SPRINGFIELD – Gov. Bruce Rauner’s proposed spending cuts – which he called the state’s “last best chance to get our house in order” – didn’t go over well with local social service agencies, area officials and Democratic lawmakers.
At the same time, Republican lawmakers argued Rauner’s spending plan, presented Wednesday, is well-balanced with increased funding for education and is the “great, first step” toward improving the state’s financial crisis.
The governor’s budget proposal relies on “significant” cuts to Medicaid, along with cuts to other areas, including human services, higher education and local governments. His plan also relies on $2.2 billion in anticipated savings from his newly proposed pension reform package.
State Rep. Larry Walsh Jr., D-Elwood, said Rauner’s inclusion of the estimated savings in this year’s budget plan is dishonest, considering his reform package has yet to be vetted in court with ongoing lawsuit challenges.
Human, social services
The news of possible budget cuts was not received well by Pete McLenighan, executive director at Stepping Stones in Joliet.
The rehabilitation center’s annual budget is already $328,000 below 2008 funding levels, he said.
“I understand the state has fiscal problems, but we’ve already been hit really hard,” he said.
There’s a three-week waiting list for the center’s most intensive residential services, he said.
The governor’s spending plan also calls for elimination of some programs for people with developmental disabilities, including paratransit services.
Pam Heavens, executive director for the Will-Grundy Center for Independent Living, said it’s “not good policy.”
“I really don’t think he grasps what everyday people have to go through,” Heavens said. “We will work vigorously with our state legislators to make sure these proposals never see the light of day.”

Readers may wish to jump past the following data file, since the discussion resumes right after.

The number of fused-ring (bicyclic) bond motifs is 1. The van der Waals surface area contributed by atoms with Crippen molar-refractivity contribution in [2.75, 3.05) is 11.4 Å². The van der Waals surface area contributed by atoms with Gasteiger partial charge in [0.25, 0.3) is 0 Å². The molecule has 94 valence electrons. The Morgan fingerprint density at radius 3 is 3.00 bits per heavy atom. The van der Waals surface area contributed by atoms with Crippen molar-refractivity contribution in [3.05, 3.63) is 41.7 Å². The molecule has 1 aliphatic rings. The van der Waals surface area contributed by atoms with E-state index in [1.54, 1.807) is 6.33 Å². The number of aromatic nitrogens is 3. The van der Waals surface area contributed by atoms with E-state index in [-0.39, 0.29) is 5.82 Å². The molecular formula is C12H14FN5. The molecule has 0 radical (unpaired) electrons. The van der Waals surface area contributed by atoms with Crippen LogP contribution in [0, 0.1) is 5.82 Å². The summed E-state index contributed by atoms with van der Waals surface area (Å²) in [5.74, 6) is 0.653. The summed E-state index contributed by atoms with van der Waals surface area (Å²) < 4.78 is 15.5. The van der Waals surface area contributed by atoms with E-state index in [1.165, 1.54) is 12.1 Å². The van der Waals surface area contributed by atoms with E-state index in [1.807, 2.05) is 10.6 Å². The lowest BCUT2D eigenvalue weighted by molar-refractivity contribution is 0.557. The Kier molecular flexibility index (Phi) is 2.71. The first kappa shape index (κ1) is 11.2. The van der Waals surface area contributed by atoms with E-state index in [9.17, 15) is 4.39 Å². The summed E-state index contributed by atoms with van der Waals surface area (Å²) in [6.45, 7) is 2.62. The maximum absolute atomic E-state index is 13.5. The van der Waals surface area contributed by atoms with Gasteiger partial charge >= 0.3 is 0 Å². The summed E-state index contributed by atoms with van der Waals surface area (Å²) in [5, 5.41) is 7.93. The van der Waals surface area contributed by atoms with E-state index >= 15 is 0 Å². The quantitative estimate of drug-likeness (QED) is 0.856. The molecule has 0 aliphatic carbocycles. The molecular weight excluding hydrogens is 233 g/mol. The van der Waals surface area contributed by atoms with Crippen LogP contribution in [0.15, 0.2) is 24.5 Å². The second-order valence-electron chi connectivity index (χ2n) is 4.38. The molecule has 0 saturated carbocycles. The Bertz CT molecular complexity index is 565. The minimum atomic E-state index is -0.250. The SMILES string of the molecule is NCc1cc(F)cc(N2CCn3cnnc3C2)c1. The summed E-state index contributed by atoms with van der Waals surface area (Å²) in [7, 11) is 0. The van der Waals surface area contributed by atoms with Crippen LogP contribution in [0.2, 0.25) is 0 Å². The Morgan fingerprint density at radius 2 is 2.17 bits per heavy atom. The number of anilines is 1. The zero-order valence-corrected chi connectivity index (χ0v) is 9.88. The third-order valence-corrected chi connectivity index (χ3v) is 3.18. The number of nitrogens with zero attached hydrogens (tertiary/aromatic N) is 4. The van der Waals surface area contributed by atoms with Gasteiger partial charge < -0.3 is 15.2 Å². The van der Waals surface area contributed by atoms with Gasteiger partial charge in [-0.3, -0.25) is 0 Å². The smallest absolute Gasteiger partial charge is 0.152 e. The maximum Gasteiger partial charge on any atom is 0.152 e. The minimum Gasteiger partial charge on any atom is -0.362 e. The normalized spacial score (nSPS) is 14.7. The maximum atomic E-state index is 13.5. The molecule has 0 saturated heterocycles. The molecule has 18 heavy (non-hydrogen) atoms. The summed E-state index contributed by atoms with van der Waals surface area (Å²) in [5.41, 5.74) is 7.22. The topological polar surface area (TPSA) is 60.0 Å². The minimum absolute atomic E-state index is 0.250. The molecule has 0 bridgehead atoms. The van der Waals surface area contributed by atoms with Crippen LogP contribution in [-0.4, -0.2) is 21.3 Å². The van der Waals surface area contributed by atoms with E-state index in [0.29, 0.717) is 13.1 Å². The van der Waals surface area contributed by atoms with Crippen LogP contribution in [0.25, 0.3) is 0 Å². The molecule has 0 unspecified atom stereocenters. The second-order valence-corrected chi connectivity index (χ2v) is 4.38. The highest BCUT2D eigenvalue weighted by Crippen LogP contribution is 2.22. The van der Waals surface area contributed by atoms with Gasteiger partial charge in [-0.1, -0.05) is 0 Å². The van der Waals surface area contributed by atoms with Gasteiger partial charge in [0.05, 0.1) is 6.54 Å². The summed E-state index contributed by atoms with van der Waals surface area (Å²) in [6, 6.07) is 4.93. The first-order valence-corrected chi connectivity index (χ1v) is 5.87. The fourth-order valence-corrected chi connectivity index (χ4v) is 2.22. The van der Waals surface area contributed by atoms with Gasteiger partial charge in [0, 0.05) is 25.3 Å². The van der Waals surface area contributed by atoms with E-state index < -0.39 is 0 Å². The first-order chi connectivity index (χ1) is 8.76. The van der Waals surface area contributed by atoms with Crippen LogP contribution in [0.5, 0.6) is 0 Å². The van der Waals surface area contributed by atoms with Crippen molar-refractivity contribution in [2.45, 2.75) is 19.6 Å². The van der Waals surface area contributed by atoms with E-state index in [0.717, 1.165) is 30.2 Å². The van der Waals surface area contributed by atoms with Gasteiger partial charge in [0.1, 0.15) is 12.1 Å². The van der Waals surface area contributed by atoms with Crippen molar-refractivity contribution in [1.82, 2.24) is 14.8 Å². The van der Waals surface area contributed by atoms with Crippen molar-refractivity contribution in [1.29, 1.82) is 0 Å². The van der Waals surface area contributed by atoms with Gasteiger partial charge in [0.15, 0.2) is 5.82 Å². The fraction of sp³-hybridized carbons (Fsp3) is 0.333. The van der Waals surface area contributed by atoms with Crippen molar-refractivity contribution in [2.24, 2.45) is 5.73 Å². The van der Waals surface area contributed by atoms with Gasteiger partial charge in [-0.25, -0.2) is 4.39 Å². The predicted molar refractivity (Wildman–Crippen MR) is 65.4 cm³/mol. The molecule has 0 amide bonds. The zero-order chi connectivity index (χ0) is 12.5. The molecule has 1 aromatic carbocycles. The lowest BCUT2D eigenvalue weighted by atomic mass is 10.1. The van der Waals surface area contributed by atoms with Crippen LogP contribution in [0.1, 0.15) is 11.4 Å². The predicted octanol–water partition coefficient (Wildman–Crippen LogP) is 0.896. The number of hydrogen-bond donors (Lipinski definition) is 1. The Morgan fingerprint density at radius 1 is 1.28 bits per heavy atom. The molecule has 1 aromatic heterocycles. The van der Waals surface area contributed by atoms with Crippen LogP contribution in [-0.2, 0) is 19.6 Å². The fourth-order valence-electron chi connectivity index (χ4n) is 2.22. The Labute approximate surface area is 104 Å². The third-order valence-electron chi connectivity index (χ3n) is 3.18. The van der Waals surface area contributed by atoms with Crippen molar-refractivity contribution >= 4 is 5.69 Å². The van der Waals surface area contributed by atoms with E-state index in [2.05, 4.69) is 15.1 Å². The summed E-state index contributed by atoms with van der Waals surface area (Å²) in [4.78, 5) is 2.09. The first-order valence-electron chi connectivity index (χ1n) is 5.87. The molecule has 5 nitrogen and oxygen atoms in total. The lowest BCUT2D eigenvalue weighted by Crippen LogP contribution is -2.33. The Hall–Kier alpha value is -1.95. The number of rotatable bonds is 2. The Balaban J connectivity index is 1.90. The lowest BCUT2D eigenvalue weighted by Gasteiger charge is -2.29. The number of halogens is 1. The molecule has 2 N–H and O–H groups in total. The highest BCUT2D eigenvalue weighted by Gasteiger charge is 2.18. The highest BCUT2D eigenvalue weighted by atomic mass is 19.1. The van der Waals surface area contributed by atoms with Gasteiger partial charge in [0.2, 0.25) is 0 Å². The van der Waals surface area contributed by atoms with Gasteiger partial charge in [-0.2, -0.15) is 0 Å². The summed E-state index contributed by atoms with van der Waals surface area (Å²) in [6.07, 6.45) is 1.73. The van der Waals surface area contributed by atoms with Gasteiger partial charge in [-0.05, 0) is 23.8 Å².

Rauner also proposed cutting state aid to local governments. That would mean a loss of $54 million distributed annually to the 30-plus municipalities in Will County, said Jim Holland, president of the Will County Governmental League.
It means a $7 million revenue reduction for Joliet. That’s money city officials use to pay for key services, including salaries for police, firefighters, road maintenance and snow removal crews, Joliet City Manager Jim Hock said.
Republicans applaud Rauner
Still, local Republican lawmakers applauded Rauner for his “honest take” to running state government.
“For the first time in years, we have a leader in the governor’s office,” said state Rep. John Anthony, R-Plainfield. “Illinois chose a different direction and I think we should give him an opportunity.”
State Rep. Margo McDermed, R-Mokena, called for bipartisanship over the coming months as lawmakers craft a budget.
“I don’t think it’s a sudden insight to say that the budgets in the past have been reckless,” McDermed said. “If everyone works together, we’ll make progress in solving some of the issues that have been with us for a long, long time.”
Crafting a budget
Walsh Jr. said Rauner’s proposed cuts – which involve going deep into the pockets of higher education institutions – will not fly with the Democratic-controlled House and Senate.
“All of his [higher education] cuts mean is that cost will be passed on to students through tuition and fees,” Walsh Jr. said. “This is his wish list. It’s up to us to put together a budget. I don’t think some of his suggestions are going to go very far.”
• This story was changed to correct a budget figure for Stepping Stones in Joliet. The Herald-News regrets the error.